This '70s Diet Required Followers To Eat Cookies

There is certainly no shortage of weight loss advice floating around, and while some of it may be useful and very sound advice, there are also plenty of fad diets and quick fixes that promise weight loss without the hassle. And this certainly isn't a new phenomenon. From the cabbage soup diet to the baby food diet, for decades people have been trying almost anything to find quick and easy ways to lose weight. But few have had a more appealing name than the "Cookie Diet," a weight loss program developed in the 1970s that claimed to help people shed unwanted pounds through eating specialty cookies that had appetite-suppressing properties.

The Cookie Diet was first developed by a bariatric physician named Dr. Sanford Siegal in 1975. He claimed that his special cookies, which were developed in his private bakery, would curb hunger because of their unique blend of amino acids. For the diet to be effective, practitioners would simply have to eat nine of these cookies spread out throughout the day, and then enjoy an evening meal of around 500-700 calories, preferably gathered from lean meats and vegetables, according to the official website. Though the plan reached its peak in the '70s, it's still around today with products continuing to be sold.

How the Cookie Diet works

On his plan, Dr. Sanford Siegal recommends eating one cookie every two hours, so as to keep the metabolism rate from slowing down; he also recommends taking a multivitamin and drinking the recommended eight glasses of water a day while following this diet. The cookies even come in a variety of flavors, including butterscotch, chocolate brownie, cinnamon oatmeal, and maple pancakes, so participants can have the option to mix up the tastes throughout the day, according to the Cookie Diet website.

However, as you may expect, any type of cookie diet is probably not likely to be that healthy in the long run. Healthline has ranked the Cookie Diet a 0.79 on a 5-point scale for weight loss, healthy eating, sustainability, nutrition quality, quality of evidence, and overall whole-body health. While the cookies are no doubt convenient (no meal prepping or calorie counting) and claim to help people lose between 11–17 pounds in just one month, this plan may not be the most realistic diet for implementing the long-term lifestyle changes that are necessary to keep extra weight off for good.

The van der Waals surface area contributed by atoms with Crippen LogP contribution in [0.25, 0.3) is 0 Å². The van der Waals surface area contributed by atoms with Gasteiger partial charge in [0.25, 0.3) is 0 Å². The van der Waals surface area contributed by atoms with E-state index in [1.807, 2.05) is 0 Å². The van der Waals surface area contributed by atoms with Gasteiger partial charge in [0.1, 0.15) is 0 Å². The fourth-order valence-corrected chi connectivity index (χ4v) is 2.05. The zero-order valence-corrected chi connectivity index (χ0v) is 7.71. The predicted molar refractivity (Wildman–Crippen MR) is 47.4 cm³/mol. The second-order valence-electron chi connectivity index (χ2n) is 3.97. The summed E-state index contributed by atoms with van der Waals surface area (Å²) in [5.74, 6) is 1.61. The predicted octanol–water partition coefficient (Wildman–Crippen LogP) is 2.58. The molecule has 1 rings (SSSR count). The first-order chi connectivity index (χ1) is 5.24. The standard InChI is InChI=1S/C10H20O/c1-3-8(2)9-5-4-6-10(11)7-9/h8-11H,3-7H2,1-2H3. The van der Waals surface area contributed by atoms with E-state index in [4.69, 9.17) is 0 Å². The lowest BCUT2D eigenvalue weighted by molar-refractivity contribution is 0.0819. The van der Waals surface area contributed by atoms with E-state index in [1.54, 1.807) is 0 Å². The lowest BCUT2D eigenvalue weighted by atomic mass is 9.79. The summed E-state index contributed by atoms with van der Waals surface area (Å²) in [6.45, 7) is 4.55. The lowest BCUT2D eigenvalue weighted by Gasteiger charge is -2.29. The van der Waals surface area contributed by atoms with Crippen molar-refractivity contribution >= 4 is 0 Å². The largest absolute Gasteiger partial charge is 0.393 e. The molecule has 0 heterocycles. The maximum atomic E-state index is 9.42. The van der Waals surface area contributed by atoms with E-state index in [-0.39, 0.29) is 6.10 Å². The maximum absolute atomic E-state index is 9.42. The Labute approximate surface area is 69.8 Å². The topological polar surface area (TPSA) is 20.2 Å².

Daily calorie needs vary from person to person

While it will almost certainly help participants lose weight, at least in the beginning while consuming such a low amount of calories, the Cookie Diet is likely too restrictive to be very sustainable in the long-term. On this plan, participants consume only about 1,000 calories per day, with each cookie containing about 60 calories. However, eating just 1,000 calories per day can be very difficult. As a general rule, people should aim to cut out about 500 calories per day in order to lose weight at a healthy rate of one pound per week, so cutting out even more calories can actually be detrimental to health in the long run, per Healthline. Such a large calorie deficit also means people are likely to feel deprived, hungry, and bored of the diet after a while.

Calorie requirements can also vary widely per person, depending on an individual's height, weight, gender, and activity levels, so one-size-fits-all diets like this can be exceedingly restrictive for those that have higher calorie needs. A tall man, for example, would almost certainly struggle to follow the Cookie Diet, as the 1,000 calorie plan would probably be below adequate for his particular dietary needs.

Furthermore, by replacing meals with cookies, followers of this diet may miss out on eating important whole grains, fruits, and vegetables that are essential for balanced nutrition and good health. While the cookies may be low-calorie, they are no match for fresh produce and leafy greens when it comes to getting all the vitamins, nutrients, and antioxidants your body needs. 

Some people still swear by the Cookie Diet

Despite any downsides, the Cookie Diet was pretty popular in the 1970s. At first, the cookies were only sold in South Florida, where they were flying off the shelves of doctor's offices and medical practices. But far from fading out with other fads of the 1970s, like disco, bell-bottoms, and pet rocks, the Cookie Diet is actually still going strong today. In 2007, it went totally online, so even those outside of the South Florida area could purchase the cookies and benefit from their effects. 

People can still buy Dr. Sanford Siegal's plan online on the Cookie Diet website, which boasts plenty of rave reviews by people who swear that the weight loss plan worked for them. "This is the third box my sister and I have ordered, we are losing the weight slowly but every kilo counts as a win. I've come down 2 dress sizes in the 4 months of being on the cookie diet, I would highly recommend this diet to anyone who is wanting to lose weight," reads one of the five-star reviews. "They taste wonderful and [are] quite filling. Best diet so far," Josephine Thomas, another satisfied customer, posted.

So if you are intrigued by the sound of the Cookie Diet, it is still available to try, as long as you have around $70 a week to spend. But perhaps a much more cost-effective and sustainable way to maintain a healthy lifestyle is to simply eat lots of fruits and vegetables, whole grains, and lean protein, get regular exercise, and of course, consult your healthcare provider before starting any weight loss programs.